DWORF activates SERCA2a in the absence of PLB
Based on the FRET measurements above, it is clear that DWORF competes effectively with PLB for binding to SERCA2a (Fig. 2), and this competition has been shown to reverse PLB inhibition of SERCA2a (
). Our FRET measurements show that DWORF also binds to SERCA in the absence of PLB (Fig. 1). To test the hypothesis that DWORF activates SERCA2a directly in the absence of PLB, we performed Ca-ATPase assays in HEK293 cells overexpressing GFP-SERCA2a and varying amounts of DWORF, in the absence of PLB (Fig. 5). Surprisingly, we found that DWORF activates SERCA2a directly at subsaturating [Ca2+], increasing the apparent Ca affinity of SERCA2a (Fig. 5A). Similar results were obtained with RFP–DWORF (Fig. S2), indicating that the tag does not significantly affect DWORF function. As a control, we tested the effects of the double-mutant P15A/W22A DWORF, which displays low affinity toward SERCA2a in our FRET assays, and found that this construct has a substantially decreased effect on Ca-ATPase function (Fig. 5B). Since the Ca-ATPase measurements were done using whole cell extracts from transfected cells, and plasma membranes from virtually all cells are known to express relatively high levels of Ca-sensitive nonspecific nucleotidase activity and NADH oxidase activity, not all Ca-ATPase activity measured on homogenized cells is due to SERCA. However, treatment with the SERCA-specific inhibitor thapsigargin (Tg) eliminates most Ca-ATPase activity of the GFP-SERCA2a stable cell line (Fig. 5, A and B).
By combining structural (FRET) and functional (Ca-ATPase) measurements, the present study reveals a new role for DWORF in calcium regulation. In our model, DWORF binds to SERCA2a, displacing PLB, and activates SERCA via two distinct mechanisms: (a) DWORF displaces the inhibitory PLB and (b) DWORF activates SERCA directly, above the level of SERCA in the absence of both DWORF and PLB. Residues P15 and W22 in the TM domain of DWORF are required for DWORF–SERCA binding.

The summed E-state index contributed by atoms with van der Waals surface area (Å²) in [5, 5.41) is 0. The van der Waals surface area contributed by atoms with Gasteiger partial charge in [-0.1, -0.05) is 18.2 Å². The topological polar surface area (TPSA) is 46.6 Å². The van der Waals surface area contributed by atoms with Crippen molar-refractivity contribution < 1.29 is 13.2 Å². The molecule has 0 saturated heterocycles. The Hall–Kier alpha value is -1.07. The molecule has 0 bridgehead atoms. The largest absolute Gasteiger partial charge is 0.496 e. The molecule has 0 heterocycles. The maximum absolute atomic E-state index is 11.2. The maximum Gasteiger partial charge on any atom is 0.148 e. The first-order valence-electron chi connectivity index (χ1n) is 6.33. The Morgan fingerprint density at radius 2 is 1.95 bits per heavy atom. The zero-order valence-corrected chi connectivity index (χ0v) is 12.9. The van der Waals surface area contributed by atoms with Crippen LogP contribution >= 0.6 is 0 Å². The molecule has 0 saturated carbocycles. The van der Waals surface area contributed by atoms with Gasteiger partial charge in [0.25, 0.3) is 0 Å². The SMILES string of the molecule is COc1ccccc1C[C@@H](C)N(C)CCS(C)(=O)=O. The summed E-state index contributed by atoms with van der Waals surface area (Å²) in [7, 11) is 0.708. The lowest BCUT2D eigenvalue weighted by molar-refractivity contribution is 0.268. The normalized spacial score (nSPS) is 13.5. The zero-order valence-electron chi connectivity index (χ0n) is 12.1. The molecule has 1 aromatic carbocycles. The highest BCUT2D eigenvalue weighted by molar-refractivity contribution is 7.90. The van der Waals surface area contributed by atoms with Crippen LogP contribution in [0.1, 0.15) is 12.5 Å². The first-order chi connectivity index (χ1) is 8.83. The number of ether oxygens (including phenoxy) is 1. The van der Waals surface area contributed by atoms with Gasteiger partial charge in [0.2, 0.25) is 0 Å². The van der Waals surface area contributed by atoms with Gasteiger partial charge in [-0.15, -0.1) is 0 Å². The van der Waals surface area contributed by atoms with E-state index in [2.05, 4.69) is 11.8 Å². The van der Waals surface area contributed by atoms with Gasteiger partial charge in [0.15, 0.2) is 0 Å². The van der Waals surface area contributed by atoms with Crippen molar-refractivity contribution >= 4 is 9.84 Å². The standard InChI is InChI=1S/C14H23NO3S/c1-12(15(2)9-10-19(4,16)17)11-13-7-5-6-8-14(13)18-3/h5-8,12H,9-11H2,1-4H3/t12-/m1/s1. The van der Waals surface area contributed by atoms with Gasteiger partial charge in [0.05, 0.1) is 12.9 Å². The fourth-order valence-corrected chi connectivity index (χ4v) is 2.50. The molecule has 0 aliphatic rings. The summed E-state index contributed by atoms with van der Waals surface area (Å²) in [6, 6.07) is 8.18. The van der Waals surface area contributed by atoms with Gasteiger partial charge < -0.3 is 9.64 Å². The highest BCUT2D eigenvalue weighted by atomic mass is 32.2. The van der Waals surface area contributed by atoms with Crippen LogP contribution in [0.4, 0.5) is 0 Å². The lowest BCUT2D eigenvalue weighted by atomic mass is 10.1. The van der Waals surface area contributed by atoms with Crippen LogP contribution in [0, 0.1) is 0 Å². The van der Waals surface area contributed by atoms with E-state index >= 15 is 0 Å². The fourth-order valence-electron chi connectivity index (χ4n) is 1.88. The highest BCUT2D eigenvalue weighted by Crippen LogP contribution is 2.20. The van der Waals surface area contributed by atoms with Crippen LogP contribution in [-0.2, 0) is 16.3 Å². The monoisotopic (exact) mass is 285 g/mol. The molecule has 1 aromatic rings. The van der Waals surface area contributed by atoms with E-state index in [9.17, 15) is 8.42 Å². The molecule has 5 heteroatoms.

The causes of HF are complex, but growing evidence indicates that central factors include increased basal cytosolic [Ca2+], correlated with decreased [Ca2+] in the SR lumen. Since SERCA2a is a major determinant of cardiomyocytes cytosolic [Ca2+], increasing SERCA2a activity is a potential therapy for a myriad of chronic cardiac pathologies (
). Here we study this mechanism through direct detection of protein–protein complex formation, using FRET biosensors based on DWORF, PLB, and SERCA2a. We observed that DWORF binds directly to SERCA2a (Fig. 1) and competes effectively with PLB for SERCA2a binding (Fig. 2). This is consistent with previous in vivo observations (
). We observed that DWORF activates SERCA2a directly, in the absence of PLB, by enhancing the Ca-ATPase apparent calcium affinity (Fig. 5A). This direct activation of SERCA2a by DWORF was not detected in previous studies (
). This difference may be due to differences in SERCA2a–DWORF stoichiometry, cell lines used, and/or the presence of protein tags. Given that we measured Ca-ATPase activity using an unlabeled construct at the same SERCA2a–DWORF stoichiometry as in our structure-based assays, we propose that these findings reveal a new role for DWORF, in which DWORF functions as a bona fide activator of SERCA2a.